Big Day For Indian Defence: Proposals To Buy 307 ATAGS Guns, 200 Extended Range BrahMos, 60 LUHs And 9 ALHs Approved By DAC
In a major push for atmanirbharta in defense, the Defense Acquisition Council (DAC), chaired by Defense Minister Rajnath Singh, approved the procurement of multiple Made-in-India weapons systems and platforms worth over Rs 70,000 crore.
The DAC has given the green light to the Indian Army's proposal to buy 307 Advanced Towed Artillery Gun Systems (ATAGS).
The ATAGS has been developed by the Defense Research and Development Organisation (DRDO) in collaboration with the Kalyani Group and Tata Advanced Systems Limited.
The gun is capable of being deployed in high-altitude regions along India's frontier with Tibet, where the Army is locked in a tense standoff with China's People's Liberation Army (PLA).
The indigenous gun boasts unparalleled range capabilities, with its Extended Range Sub-Bore Boat Tail (ERFB BT) ammunition capable of striking targets at 35 km, and ERFB BB (Base Bleed) ammunition reaching a range of approximately 45 km. Notably, in 2017, the ATAGS was successfully fired at an impressive range of 47 km.
Given the ongoing Ladakh border crisis with China, the ATAGS' high altitude performance is a crucial factor in its design. To this end, the Indian Army conducted a series of tests, including sustained firing drills using only the backup battery at heights over 13,000 feet and checking the gun's performance at extremely low temperatures.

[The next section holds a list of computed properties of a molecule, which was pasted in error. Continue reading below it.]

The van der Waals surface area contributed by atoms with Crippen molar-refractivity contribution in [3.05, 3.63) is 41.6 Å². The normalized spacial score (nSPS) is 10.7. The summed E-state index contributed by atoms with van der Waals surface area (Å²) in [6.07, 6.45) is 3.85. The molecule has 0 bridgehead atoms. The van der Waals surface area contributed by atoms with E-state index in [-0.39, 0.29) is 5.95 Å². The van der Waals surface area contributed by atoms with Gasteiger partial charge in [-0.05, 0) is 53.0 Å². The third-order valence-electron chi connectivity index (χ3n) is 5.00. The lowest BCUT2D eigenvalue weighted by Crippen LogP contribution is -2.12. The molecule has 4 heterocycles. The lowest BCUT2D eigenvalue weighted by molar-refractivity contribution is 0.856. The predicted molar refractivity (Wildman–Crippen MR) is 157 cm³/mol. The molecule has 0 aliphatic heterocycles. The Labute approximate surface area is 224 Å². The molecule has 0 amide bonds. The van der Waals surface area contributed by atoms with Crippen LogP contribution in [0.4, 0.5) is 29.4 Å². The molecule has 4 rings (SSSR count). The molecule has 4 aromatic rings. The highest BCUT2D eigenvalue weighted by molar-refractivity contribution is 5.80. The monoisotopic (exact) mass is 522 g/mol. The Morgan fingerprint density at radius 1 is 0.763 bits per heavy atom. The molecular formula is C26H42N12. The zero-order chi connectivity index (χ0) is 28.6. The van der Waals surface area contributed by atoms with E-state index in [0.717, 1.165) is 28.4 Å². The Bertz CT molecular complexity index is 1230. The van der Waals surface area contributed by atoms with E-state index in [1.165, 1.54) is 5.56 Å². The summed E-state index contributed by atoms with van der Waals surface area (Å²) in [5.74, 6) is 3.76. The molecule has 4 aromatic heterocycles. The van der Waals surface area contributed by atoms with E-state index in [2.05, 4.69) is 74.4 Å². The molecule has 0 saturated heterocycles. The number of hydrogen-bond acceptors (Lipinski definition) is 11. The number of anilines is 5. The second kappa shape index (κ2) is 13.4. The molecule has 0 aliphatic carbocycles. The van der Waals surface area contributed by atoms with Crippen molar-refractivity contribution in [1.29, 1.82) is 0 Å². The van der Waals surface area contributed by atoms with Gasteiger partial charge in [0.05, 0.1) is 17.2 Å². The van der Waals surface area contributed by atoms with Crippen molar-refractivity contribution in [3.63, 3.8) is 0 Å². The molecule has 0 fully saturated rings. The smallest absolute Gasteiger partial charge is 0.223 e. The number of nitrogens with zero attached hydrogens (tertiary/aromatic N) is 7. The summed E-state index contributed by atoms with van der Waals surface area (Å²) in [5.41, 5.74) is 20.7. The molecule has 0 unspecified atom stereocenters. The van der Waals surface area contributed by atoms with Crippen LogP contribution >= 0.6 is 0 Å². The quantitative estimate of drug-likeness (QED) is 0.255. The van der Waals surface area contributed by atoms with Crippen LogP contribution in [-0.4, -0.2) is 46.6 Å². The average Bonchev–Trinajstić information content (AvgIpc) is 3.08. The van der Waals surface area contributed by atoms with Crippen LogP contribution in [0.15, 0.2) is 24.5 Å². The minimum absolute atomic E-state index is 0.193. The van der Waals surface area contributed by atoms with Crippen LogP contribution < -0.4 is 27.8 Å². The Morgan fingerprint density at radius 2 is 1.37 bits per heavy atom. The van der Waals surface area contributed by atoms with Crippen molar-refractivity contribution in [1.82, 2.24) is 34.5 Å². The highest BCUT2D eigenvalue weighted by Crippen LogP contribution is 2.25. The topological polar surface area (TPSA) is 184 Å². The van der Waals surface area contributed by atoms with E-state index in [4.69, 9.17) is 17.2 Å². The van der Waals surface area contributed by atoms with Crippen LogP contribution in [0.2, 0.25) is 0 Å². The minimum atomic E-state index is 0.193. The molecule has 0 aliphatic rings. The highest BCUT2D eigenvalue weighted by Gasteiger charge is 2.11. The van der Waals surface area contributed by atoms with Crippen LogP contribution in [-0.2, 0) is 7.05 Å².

Additionally, the DAC has also granted the initial nod, or the Acceptance of Necessity, for the purchase of 200 extended-range BrahMos cruise missiles at a cost of over Rs 20,000 crore. It is likely to be the biggest-ever deal for the cruise missile designed and built under an Indian-Russian joint venture.
The deal will include deliveries over a long period, and the missiles will be used by four Project-15B destroyers and seven Project-17A frigates.
Ten frontline warships of the Indian Navy are already armed with the BrahMos missiles, which were jointly developed by Russia and India and fly almost three times the speed of sound at Mach 2.8.
In September last year, the Defense Ministry signed a ₹1,700 crore deal to procure 38 BrahMos missiles for the Indian Navy.
In the last 20 years, BrahMos has evolved, as its makers say, into a "brahmastra," becoming a critical component of India's offensive firepower. It has given the Army, Air Force, and Navy a precision strike option and the ability to hit enemy targets from stand-off ranges.
For the Indian Navy, the DAC has given a go-ahead for the purchase of 60 Light Utility Helicopters.
The Light Utility Helicopter (LUH) is designed and developed as a replacement for Cheetah and Chetak helicopters, which are being operated by the Indian Armed forces.
The helicopter, unveiled by Prime Minister Narendra Modi who in February, is a three-ton machine powered by a single turboshaft engine with sufficient power margin to cater to demanding high-altitude missions.
The helicopter is designed to be capable of flying at 220 km/h with a service ceiling of 6.5 km and a range of 350 km with a 500 kg payload.
Another proposal approved by the DAC is for the procurement of nine Advanced Light Helicopter Dhruv for the Coast Guard.
The HAL-designed ALH Dhruv is a twin-engine, multi-role, multi-mission, new-generation helicopter in the 5.5-ton weight class.
The helicopter is able to carry out maritime reconnaissance and search and rescue operations at extended ranges even while operating from ships, both during the day and at night.
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